Tuesday, December 2, 2008

Streamlined Education, why are we so divided?

Demi negara

Update 2: 3/12/08 Storm over vernacular school statement

Update 1: 2/12/08 Dato' Mukhriz proposing a streamlined education

I've always been a strong advocate of a streamlined education system. We indirectly promote segregation by sending our kids to vernacular schools. The Chinese has always been protective of their school systems, refusing to assimilate with the others, yet at the same time demand equal rights as Malaysians.

Tun Dr Mahathir mentioned this yesterday at a seminar at the Perdana Leadership Foundation. Judging from the consistent size of audience he normally attracts, it is obvious that people still seek judgment and wisdom from the Grandmaster.

For OP President and the OPA, this is the best time to promote the Royal Military College which emphasizes co-operation and unity. All are treated equal and trained as one unit. If one makes a mistake, it will be a price everyone pays. There is a lot of respect for each other, regardless of race or religion or family background (sometimes sons of General's get away with things). National service is not too bad but if racial polarization has been indirectly nurtured in our fragmented education system, teaching these kids about unity and racial tolerance at age 17 won't undo the damage. I strongly support a one-education system. Of course, a sudden change in the education system would invite huge protests. It has to be done in stages.

This would also augur more competition at schools. The average Malay students could emulate the bright Chinese students and study together. The english language could be practiced more by the Malays who are not so fluent in it and practice with their chinese and indian friends. There should be an english-speaking day at school. PPSMI (Pengajaran Dan Pembelajaran Sains Dan Matematik) can be better implemented if the students get to practice more with their chinese and indian friends. I think the Malays speak more Malay when they are in the company of other Malays. It is the same with the Chinese. Somehow, we automatically tune ourselves to the English language when talking to our chinese or indian brethrens. At the very least, we change our tune to 'Mangelish'.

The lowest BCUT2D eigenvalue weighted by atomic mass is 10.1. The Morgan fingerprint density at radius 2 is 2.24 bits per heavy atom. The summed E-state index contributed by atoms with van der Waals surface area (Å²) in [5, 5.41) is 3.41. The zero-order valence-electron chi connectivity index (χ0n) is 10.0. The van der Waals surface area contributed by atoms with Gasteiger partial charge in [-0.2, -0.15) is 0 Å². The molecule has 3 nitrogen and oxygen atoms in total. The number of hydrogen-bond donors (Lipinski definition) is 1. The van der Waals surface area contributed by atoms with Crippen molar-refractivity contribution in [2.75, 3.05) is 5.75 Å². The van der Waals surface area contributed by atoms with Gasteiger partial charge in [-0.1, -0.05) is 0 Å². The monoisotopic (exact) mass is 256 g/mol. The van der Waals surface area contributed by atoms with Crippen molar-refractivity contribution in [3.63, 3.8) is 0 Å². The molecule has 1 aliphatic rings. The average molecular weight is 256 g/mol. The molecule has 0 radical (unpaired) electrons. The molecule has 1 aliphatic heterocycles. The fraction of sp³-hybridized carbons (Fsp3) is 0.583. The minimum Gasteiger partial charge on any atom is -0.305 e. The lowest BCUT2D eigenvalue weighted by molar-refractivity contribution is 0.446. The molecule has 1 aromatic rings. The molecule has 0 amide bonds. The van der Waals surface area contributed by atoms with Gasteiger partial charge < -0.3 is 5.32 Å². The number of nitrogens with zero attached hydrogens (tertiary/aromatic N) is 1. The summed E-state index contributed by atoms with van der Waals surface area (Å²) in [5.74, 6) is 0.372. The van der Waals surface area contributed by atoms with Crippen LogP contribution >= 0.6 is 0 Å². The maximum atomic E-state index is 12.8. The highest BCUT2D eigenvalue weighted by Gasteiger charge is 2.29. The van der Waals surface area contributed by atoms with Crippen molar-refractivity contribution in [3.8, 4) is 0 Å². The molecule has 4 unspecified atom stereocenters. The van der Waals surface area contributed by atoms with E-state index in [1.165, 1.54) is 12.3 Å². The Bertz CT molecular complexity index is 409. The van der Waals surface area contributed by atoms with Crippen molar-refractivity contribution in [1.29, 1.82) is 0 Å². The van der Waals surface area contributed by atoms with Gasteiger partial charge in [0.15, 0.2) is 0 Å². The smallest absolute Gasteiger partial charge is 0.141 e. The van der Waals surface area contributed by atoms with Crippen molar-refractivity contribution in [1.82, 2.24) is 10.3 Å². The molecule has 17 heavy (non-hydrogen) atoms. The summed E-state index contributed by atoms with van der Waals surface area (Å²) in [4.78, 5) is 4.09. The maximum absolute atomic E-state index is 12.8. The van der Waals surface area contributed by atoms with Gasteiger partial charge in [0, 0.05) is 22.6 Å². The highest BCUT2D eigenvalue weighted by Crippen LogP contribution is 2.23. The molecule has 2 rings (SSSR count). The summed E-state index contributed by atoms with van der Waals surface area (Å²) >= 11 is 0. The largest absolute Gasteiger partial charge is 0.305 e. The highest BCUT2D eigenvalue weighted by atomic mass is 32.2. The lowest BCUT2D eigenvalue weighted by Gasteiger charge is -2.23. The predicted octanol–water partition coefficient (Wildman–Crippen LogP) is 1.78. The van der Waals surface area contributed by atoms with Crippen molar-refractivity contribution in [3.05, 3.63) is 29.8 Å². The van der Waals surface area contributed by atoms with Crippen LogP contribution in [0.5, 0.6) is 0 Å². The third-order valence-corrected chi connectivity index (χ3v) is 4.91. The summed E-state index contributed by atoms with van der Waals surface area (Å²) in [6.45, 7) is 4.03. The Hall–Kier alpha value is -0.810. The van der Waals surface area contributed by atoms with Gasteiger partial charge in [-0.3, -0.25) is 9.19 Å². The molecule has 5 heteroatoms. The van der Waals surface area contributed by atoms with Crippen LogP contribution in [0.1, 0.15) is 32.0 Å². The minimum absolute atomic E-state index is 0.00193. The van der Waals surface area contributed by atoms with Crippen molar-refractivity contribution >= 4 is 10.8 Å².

Of course, by merging all the schools, there would no longer be additional funds for the chinese and the indian community. Their community and political leaders must accept this if they respect racial tolerance as a virtue.

See my earlier notes on streamlined-education system.

Extensive work ahead
Tolerance is the path to unity
Efficiency in allocating resources
Only UMNO has the weight to change

1 comment:

bats said...

this is utopia, my friend.

the reality is different however. many of our teachers still give out racist vibes to kids as young as 7, our syllabus is warped, misleading and severly lacking in terms of quality and the development of young minds and finally, the benefits/advantages of sticking to the national schooling system often disappears for the usual suspects post SPM... which then kinda renders the good work of nation building well.. useless.

still... gotta strive for this, otherwise, we're in (more) trouble as a nation.

while conventionally one might suggest baby steps, but i think it would be more usefull to call for both, top-down and bottom-up action. need to show malaysians that the government will take care of all malaysians.

if that can't be done, then all the talk about national spirit, shool system, NS (load of crock) and nation building should stop. really.